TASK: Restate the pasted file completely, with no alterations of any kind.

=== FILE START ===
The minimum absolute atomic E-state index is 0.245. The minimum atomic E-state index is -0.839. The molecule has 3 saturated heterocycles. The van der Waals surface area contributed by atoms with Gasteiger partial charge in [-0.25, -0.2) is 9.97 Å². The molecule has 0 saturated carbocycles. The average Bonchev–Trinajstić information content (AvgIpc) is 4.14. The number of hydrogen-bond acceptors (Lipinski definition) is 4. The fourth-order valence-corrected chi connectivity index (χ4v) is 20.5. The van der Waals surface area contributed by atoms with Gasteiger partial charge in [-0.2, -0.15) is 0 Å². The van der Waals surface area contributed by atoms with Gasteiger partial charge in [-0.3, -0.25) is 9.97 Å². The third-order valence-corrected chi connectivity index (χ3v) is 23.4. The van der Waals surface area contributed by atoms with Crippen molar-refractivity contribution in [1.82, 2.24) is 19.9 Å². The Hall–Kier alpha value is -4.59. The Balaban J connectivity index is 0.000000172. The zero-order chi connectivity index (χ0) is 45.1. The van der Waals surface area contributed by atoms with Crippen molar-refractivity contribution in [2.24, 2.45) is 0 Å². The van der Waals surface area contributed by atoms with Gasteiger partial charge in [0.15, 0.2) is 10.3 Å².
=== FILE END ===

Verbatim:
The minimum absolute atomic E-state index is 0.245. The minimum atomic E-state index is -0.839. The molecule has 3 saturated heterocycles. The van der Waals surface area contributed by atoms with Gasteiger partial charge in [-0.25, -0.2) is 9.97 Å². The molecule has 0 saturated carbocycles. The average Bonchev–Trinajstić information content (AvgIpc) is 4.14. The number of hydrogen-bond acceptors (Lipinski definition) is 4. The fourth-order valence-corrected chi connectivity index (χ4v) is 20.5. The van der Waals surface area contributed by atoms with Gasteiger partial charge in [-0.2, -0.15) is 0 Å². The van der Waals surface area contributed by atoms with Gasteiger partial charge in [-0.3, -0.25) is 9.97 Å². The third-order valence-corrected chi connectivity index (χ3v) is 23.4. The van der Waals surface area contributed by atoms with Crippen molar-refractivity contribution in [1.82, 2.24) is 19.9 Å². The Hall–Kier alpha value is -4.59. The Balaban J connectivity index is 0.000000172. The zero-order chi connectivity index (χ0) is 45.1. The van der Waals surface area contributed by atoms with Crippen molar-refractivity contribution in [2.24, 2.45) is 0 Å². The van der Waals surface area contributed by atoms with Gasteiger partial charge in [0.15, 0.2) is 10.3 Å².